"The time budget of five male and four female European polecats was studied in western France through radiotracking surveys. Their activity level averaged 7 h and 31 min without any significant differences between males and females. However two phases, foraging and travelling, were not similarly distributed in both sexes. Despite a strong sexual dimorphism, females spent more time foraging than males. Travelling, i.e. time devoted to linear movements was more important in males than females."
Males tend to do the rounds of there territory ( leaving scent markings for females to find ) during mating season as the females hunt out the males I guess us females are more sensible we make sure were fed first lol take care bye for now crazy lady
Just wish you didn't have to "rent" the article to read all of it ;D
Ferrets: Contessa, Frankenfurter, Butterscotch. Kitties: Watson, Oskar DIP Sinnead, Vincent, Boris, Zeus and Athena, Willow, Mr. Frodo, Indie, Lucrezia, Judge, Odin, Miss Emily, Suki, Cody, Aristotle. RIP Herne, Ligeia, and Mr. Stubbs
Males tend to do the rounds of there territory ( leaving scent markings for females to find ) during mating season as the females hunt out the males
That seems to be contradictory, as the hobs would be far more likely to find the jills in their territory since they travel much more. With my own, both ferrets and hybrids, it's definitely the hobs who seek out the jills during breeding season. I've never seen a jill hunt up a hob...they play hard to get, even when they're ready for breeding.
That seems to be contradictory, as the hobs would be far more likely to find the jills in their territory since they travel much more.
Joan, you're right. Males are the ones that seek out the females and will expand their territory or travel to do so. There have been several studies to support that and also fits my own observations. I'll have a look in my article collection . I think I have one or two studies on this.
Last Edit: Apr 17, 2011 11:39:44 GMT -5 by Deleted
Home ranges and movement patterns in a vulnerable polecat Mustela putorius population (2004) Adil BAGHLI, Ron VERHAGEN, Acta Theriologica 49 (2): 247-258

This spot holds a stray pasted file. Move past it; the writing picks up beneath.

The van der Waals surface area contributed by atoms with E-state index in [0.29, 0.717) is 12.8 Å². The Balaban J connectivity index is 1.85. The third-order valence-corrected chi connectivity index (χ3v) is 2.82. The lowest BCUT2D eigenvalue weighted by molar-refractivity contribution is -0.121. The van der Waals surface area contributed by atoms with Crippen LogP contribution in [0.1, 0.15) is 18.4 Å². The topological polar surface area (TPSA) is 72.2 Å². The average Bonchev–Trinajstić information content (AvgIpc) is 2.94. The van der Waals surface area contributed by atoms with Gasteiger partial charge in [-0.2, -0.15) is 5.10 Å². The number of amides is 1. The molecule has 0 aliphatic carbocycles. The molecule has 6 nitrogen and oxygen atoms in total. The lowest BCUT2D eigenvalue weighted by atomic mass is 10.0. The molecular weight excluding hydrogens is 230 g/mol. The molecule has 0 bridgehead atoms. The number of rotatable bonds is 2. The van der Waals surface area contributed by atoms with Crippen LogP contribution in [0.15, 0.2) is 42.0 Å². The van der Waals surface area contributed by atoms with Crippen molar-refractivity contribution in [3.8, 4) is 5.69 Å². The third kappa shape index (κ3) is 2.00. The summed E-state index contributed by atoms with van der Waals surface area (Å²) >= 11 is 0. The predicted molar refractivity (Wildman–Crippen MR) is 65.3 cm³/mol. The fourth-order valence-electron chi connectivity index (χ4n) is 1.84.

From abstract: "Home range size of polecats ranged from 42 to 428 ha with an average of 181 ha. The mean (&pulsmn; SE) home range size of males of (246 ± 45 ha) was significantly larger than that of females (84 ± 17 ha). Average distance traveled per night by males was 3.6 times greater than that of females. Also, seasonal variation in movements was observed in males but not in females."
Mating system and genetic variance in a polygynous mustelid, the European polecat. (2001) Lodé T., Genes Genet Syst. 2001 Aug;76(4):221-7
From abstract: " Mating period occurred from February to June and polecats showed a strategy of successive polygyny, a male consorting with 1.44 females during a brief period (2.9 days). Relatedness was largely sex biased, females (21%) being almost twice more related than males (13%) suggesting a natal philopatry. Nonetheless, breeding dispersal pattern appeared relatively complex. Males were the sex dispersing but the main strategy for male polecats consisted of short-term mating excursions in adjacent females ranges whereas long-distance dispersal only constituted an alternative breeding strategy."
Habitat use and preference by polecats (Mustela putorius L.) in a Mediterranean agricultural landscape (2006) C. Rondinini, V. Ercoli, L. Boitani, Journal of Zoology Volume 269, Issue 2, Date: June 2006, Pages: 213-219
From abstract: "Female home ranges contained more farms and ponds than those of adult males in the breeding season. Males expanded their home ranges in the breeding season, and the strength of attraction to riparian vegetation and ponds increased accordingly."
Spatial behaviour of European mink Mustela lutreola and polecat Mustela putorius in southwestern France (2008) Pascal FOURNIER, Christian MAIZERET, Christine FOURNIER-CHAMBRILLON, Nicolas ILBERT, Stéphane AULAGNIER, François SPITZ, Acta Theriologica 53 (4): 343-354
From abstract: " Polecats had home ranges of various shapes (linear, circular or combined) and their sizes were consistent with Johnson’s model (707 ± 779 ha in males and 51 ± 58 ha in females). They also had shorter inter-day distances than mink (0.7 ± 0.9 km in males and 0.2 ± 0.4 km in females). However male polecats had longer activity bouts than male mink."
Here's another one... I think all of these studies done on activity patterns are very interesting.
Winter home ranges and movements of polecats Mustela putorius in Bialowieza Primeval Forest, Poland (1992) Marcin BRZEZINSKI, Wlodzimierz JEDRZEJEWSKI, Bogumila JEDRZEJEWSKA, Acta Theriologica 37 (1-2): 181-191
From abstract: " The home ranges of females were exclusive, but they could be completely overlapped by male home ranges. From March till June, almost all the animals captured were males (of large body size). Their influx to the village might have resulted from their mating strategy: nomadism in search for receptive females."
Last Edit: Apr 17, 2011 12:04:43 GMT -5 by Deleted